After decades of doubt, it seems that the time has come for hydrogen to become a staple fuel for humanity, according to a central article in The Economist.
Climate change, but also the current severe crisis in the price of gas and fossil fuels in general, which has caused panic in the markets and serious concerns about governments and citizens about energy costs this winter, make the role that can be more relevant play hydrogen.
Hydrogen has been controversial since the time the Hindenburg aircraft, which was full of the gas, caught fire and was destroyed in 1937 with many dead. Proponents of hydrogen, on the other hand, say it is a "low-carbon miracle" that could power cars and homes, bringing a hydrogen economy that would rewrite the world's energy map. Skeptics argued that several investments in hydrogen from the 1970s onwards failed when the problems and technical difficulties of this gas became apparent.
According to the internationally acclaimed British magazine, the reality is somewhere in the middle. Hydrogen technologies could potentially reduce current "greenhouse gas" emissions by a tenth by 2050, which is not a panacea, nor is it negligible.
Hydrogen is not a primary energy source like oil or coal. It is rather a "carrier" of energy such as electricity and a means of storing energy such as the battery. It is not ready in nature but must be produced. Other low-carbon energy sources such as renewables and nuclear power must be used to separate water into its oxygen and hydrogen components, a process that is costly and not very efficient, although its cost is gradually declining.
Hydrogen can also be produced from "dirty" fossil fuels, but this causes a lot of pollutants, unless the production process is combined with new technologies for capturing and storing the released carbon. Also hydrogen is more flammable and bulky than other fuels.
All this explains the "adventures" of hydrogen so far. The oil crises of the 1970s led to research into new hydrogen technologies, but they never went far enough. In the 1980s, the USSR even flew a hydrogen-powered airliner, a flight that lasted only 21 minutes and had no follow-up.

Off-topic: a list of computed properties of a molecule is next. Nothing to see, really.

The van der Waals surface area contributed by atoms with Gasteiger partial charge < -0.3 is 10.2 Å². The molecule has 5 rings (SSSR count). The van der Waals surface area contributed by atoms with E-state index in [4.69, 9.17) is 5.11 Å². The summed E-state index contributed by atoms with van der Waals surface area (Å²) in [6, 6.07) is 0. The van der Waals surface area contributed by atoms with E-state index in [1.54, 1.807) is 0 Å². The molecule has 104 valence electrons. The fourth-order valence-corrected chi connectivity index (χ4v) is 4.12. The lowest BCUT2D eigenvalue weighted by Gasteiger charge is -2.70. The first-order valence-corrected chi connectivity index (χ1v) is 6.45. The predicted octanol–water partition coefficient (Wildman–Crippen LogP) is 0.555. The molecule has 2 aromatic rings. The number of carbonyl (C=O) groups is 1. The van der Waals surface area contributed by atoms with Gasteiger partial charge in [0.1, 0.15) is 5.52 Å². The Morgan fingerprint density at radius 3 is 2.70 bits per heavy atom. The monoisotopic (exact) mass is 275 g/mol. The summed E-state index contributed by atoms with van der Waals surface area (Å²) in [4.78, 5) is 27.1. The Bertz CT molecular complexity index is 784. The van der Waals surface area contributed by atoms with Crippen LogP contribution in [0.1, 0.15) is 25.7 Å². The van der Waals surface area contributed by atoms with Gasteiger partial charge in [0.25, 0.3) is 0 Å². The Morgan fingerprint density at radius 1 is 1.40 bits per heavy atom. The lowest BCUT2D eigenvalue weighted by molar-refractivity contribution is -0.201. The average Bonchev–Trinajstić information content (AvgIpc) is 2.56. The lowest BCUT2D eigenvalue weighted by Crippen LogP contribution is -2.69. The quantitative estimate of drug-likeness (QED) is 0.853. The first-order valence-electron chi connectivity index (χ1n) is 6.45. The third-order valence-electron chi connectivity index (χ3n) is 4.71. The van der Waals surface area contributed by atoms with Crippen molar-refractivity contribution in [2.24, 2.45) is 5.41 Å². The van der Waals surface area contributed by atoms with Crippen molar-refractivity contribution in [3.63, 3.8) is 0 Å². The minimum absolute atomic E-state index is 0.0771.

Today, climate change is causing a new wave of enthusiasm for hydrogen. More than 350 major hydrogen development projects are underway and their cumulative investment could reach $ 500 billion by 2030. Morgan Stanley Investment Bank estimates annual hydrogen sales could reach $ 600 billion by in 2050, from $ 150 billion today. Many countries (Britain, France, Germany, Japan, South Korea, etc.) now have national hydrogen development plans.
Japanese and South Korean automakers are willing to sell vehicles that use hydrogen cells as fuel, although battery-powered cars are more efficient. On the other hand, some European countries hope to supply homes with hydrogen, although heat pumps are more efficient, while at the same time a network of safe hydrogen pipes is needed, which is not always the case.
Hydrogen can certainly find its place in industries with complex chemical processes and energy-intensive needs for high temperatures, which are difficult to achieve with electricity. For example, steel mills, which emit about 8% of global carbon emissions, could now turn to hydrogen. Also commercial long-distance transport that electric vehicles cannot cover: hydrogen-powered trucks may be better than those with batteries. Also, hydrogen fuels can be useful on airplanes and ships. The French company Alstom has already put hydrogen-powered trains on European rails.
Hydrogen can also be used as a material for mass storage and transport of energy. Renewable energy networks have problems when there is no wind or when night falls. Storing energy in batteries helps, but if renewable energy (wind, solar) is converted to hydrogen, it can be stored cheaply for long periods of time and then, when needed, converted into electricity. Countries with significant renewable energy sources could even export such energy in the form of hydrogen.
The list of possible uses for hydrogen will become longer and longer as more funds are invested in research and new technologies. Both the private sector and governments can play their part in facilitating the hydrogen economy. The conclusion, according to the Economist, is that "hydrogen has its limitations, but it can play a vital role in the transition to cleaner energy."